A federal judge handed the United States government a huge setback today by ruling that prosecutors can not make any allegations that Zacarias Moussaoui was linked to the terror attacks on Sept. 11, 2001.
The judge, Leonie M. Brinkema of Federal District Court in Alexandria, Va., also barred the government from seeking the death penalty for Mr. Moussaoui.
Judge Brinkema was responding to the government's refusal to obey her order to allow the defense to have access to captured members of Al Qaeda.
"It would simply be unfair to require Moussaoui to defend against such prejudicial accusations while being denied the ability to present testimony from witnesses who could assist him in contradicting those accusations," the judge said in her opinion.
Mr. Moussaoui is accused of participating in a broad conspiracy to commit terrorism against the United States, including the Sept. 11 attacks. He is the only person charged in an American court with conspiring in the terror attacks on Sept. 11, 2001. The Justice Department has said that the government could not produce captured Qaeda witnesses, even those who might have helped direct Mr. Moussaoui's actions, because of the possible public disclosure of classified information.
Judge Brinkema said her decision today should not take effect until the government has had a chance to appeal, which the government was certain to do quickly. The next stop is the Court of Appeals for the fourth circuit in Richmond.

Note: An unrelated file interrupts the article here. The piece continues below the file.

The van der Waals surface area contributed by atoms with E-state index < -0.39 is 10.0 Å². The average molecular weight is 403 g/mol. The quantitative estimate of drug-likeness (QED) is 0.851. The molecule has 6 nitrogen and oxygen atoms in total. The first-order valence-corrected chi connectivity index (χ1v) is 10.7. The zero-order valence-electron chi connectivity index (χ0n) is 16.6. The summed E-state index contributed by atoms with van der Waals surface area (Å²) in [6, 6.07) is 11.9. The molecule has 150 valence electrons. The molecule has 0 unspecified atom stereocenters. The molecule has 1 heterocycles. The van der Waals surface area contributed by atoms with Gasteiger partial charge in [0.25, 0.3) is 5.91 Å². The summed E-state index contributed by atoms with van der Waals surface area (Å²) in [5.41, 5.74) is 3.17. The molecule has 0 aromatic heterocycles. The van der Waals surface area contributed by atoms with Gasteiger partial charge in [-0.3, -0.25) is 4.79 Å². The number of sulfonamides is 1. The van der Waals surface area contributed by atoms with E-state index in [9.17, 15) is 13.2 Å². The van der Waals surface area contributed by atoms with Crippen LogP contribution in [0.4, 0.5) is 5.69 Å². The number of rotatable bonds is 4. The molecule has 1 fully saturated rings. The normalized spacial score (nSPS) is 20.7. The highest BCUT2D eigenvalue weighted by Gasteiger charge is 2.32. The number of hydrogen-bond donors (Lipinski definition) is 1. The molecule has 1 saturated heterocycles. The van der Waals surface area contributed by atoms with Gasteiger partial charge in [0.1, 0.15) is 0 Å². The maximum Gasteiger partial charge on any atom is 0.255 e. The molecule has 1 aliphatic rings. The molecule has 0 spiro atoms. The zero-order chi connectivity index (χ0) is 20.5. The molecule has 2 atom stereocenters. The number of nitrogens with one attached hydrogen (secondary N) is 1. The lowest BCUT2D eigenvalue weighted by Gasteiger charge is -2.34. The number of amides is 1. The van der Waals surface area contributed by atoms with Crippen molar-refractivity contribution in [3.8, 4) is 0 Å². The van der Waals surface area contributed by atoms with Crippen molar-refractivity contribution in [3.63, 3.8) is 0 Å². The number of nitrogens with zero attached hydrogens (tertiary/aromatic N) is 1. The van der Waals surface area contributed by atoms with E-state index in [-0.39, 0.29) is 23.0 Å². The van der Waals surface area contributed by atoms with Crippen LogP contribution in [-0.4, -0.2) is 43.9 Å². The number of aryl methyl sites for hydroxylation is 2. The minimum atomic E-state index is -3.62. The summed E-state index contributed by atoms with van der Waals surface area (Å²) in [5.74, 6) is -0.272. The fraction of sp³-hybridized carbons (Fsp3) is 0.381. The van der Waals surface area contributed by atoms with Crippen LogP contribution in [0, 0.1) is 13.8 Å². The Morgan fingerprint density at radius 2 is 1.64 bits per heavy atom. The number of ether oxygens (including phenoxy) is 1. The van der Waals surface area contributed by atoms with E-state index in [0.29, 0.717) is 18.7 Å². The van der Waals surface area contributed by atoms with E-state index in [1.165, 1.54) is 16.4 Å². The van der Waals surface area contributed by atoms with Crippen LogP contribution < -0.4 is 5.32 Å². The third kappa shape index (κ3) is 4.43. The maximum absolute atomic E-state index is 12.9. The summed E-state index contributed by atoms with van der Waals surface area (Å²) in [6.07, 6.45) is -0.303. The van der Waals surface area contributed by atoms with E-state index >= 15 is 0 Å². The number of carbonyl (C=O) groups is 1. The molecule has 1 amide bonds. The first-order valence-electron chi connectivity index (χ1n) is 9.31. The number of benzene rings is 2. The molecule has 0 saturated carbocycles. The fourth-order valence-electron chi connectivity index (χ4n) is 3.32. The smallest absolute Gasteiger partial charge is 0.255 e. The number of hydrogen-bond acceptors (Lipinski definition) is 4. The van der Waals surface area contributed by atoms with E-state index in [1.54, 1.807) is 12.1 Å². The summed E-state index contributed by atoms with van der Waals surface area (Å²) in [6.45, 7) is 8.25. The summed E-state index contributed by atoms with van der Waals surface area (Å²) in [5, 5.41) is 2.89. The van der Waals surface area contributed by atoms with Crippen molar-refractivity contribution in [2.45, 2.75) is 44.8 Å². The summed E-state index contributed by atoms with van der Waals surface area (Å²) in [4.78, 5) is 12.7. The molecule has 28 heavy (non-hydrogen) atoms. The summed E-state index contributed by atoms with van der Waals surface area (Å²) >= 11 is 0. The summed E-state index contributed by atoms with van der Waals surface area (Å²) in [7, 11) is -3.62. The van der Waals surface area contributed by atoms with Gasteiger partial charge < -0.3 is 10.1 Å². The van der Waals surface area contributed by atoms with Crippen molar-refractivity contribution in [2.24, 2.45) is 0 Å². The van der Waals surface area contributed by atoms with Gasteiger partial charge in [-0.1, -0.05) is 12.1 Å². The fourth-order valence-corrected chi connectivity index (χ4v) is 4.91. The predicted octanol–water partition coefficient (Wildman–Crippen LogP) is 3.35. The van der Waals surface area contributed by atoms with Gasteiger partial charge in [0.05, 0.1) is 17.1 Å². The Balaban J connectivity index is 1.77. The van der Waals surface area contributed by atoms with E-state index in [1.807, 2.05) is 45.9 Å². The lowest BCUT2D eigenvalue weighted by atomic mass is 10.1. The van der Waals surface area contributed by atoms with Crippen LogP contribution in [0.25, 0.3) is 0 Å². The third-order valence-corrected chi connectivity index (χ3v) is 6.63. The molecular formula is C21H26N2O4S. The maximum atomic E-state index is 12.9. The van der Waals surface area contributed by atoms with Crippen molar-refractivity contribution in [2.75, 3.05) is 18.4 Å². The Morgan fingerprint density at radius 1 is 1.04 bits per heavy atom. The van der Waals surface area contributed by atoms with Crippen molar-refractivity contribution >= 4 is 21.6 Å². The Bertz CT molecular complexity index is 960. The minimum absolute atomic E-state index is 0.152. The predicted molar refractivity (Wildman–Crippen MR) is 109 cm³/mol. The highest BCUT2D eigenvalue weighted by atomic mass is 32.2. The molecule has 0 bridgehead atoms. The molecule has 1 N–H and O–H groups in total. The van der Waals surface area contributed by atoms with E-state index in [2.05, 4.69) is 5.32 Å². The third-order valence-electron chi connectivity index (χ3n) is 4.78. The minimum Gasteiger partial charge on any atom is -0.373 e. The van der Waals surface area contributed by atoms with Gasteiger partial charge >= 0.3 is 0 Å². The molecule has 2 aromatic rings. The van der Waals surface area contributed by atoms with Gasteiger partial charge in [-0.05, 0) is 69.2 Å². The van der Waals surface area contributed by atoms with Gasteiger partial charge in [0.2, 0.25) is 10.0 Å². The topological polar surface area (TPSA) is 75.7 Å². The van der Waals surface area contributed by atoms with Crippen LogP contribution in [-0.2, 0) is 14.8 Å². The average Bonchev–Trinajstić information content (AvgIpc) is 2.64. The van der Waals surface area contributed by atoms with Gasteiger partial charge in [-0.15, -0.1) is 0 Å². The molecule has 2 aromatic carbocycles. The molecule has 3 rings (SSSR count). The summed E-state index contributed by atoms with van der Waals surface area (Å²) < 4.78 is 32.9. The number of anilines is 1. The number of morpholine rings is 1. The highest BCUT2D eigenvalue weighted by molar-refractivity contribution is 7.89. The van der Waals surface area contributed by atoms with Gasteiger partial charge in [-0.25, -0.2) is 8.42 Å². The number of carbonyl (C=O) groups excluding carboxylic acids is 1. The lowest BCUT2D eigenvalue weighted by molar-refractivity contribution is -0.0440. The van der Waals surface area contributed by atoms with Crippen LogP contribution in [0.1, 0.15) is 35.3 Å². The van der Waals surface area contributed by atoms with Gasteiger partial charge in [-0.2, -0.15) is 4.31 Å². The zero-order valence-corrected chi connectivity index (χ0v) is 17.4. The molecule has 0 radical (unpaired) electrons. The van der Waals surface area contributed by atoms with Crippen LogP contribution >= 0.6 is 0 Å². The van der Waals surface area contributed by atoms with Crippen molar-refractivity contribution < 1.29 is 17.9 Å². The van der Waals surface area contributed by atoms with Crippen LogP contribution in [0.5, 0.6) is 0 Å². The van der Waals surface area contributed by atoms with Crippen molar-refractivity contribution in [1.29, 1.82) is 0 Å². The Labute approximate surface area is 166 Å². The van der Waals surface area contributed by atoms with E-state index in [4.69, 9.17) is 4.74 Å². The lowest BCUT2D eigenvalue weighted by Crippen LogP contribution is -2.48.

Prosecutors argued that Mr. Moussaoui has no right to question witnesses held overseas as enemy combatants. Court-appointed lawyers for Mr. Moussaoui had argued, and the judge agreed, that the prisoners might be able to offer testimony showing that he had no part in the conspiracy.
The judge's ruling came as a surprise to both the prosecution and the defense because both sides had been anticipating that the judge would dismiss the indictment.
The Justice Department announced last week that it would not object if Judge Brinkema dismissed the indictment. Prosecutors had said that throwing out the charges would be the quickest route to intervention by an appellate court on the witness-access issue. But legal analysts say that in light of today's ruling, prosecutors might have a harder time convincing an appeals court to overrule Judge Brinkema on the witnesses issue.
"The unprecedented investment of both human and material resources in this case mandates the careful consideration of some sanction other than dismissal," the judge said. "Finding that this case can be resolved in an open and public forum, the Court concludes that the interests of justice would not be well served by dismissal."www.nytimes.com/2003/10/02/national/02CND-SUSPECT.html?hpE-mail this article